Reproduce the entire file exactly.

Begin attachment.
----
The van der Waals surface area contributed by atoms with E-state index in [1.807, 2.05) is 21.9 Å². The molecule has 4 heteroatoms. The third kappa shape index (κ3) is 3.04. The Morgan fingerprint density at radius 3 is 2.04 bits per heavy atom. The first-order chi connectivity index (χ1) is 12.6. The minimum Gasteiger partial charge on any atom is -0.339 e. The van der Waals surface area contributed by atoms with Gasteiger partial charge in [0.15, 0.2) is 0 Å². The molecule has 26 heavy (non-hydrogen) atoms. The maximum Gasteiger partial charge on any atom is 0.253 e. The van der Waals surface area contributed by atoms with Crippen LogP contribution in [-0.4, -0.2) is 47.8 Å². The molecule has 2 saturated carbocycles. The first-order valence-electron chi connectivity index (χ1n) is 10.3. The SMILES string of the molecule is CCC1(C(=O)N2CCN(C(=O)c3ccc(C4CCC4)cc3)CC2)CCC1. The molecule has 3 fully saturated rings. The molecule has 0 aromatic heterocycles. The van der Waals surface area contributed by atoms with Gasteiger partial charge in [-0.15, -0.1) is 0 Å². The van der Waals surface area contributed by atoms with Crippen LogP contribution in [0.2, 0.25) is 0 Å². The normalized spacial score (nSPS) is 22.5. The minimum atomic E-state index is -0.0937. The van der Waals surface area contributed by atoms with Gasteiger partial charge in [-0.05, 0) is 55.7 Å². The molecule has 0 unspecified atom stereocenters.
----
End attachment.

The van der Waals surface area contributed by atoms with E-state index in [1.807, 2.05) is 21.9 Å². The molecule has 4 heteroatoms. The third kappa shape index (κ3) is 3.04. The Morgan fingerprint density at radius 3 is 2.04 bits per heavy atom. The first-order chi connectivity index (χ1) is 12.6. The minimum Gasteiger partial charge on any atom is -0.339 e. The van der Waals surface area contributed by atoms with Gasteiger partial charge in [0.15, 0.2) is 0 Å². The molecule has 26 heavy (non-hydrogen) atoms. The maximum Gasteiger partial charge on any atom is 0.253 e. The van der Waals surface area contributed by atoms with Crippen LogP contribution in [-0.4, -0.2) is 47.8 Å². The molecule has 2 saturated carbocycles. The first-order valence-electron chi connectivity index (χ1n) is 10.3. The SMILES string of the molecule is CCC1(C(=O)N2CCN(C(=O)c3ccc(C4CCC4)cc3)CC2)CCC1. The molecule has 3 fully saturated rings. The molecule has 0 aromatic heterocycles. The van der Waals surface area contributed by atoms with Gasteiger partial charge in [-0.15, -0.1) is 0 Å². The van der Waals surface area contributed by atoms with Crippen LogP contribution in [0.2, 0.25) is 0 Å². The normalized spacial score (nSPS) is 22.5. The minimum atomic E-state index is -0.0937. The van der Waals surface area contributed by atoms with Gasteiger partial charge in [-0.05, 0) is 55.7 Å². The molecule has 0 unspecified atom stereocenters.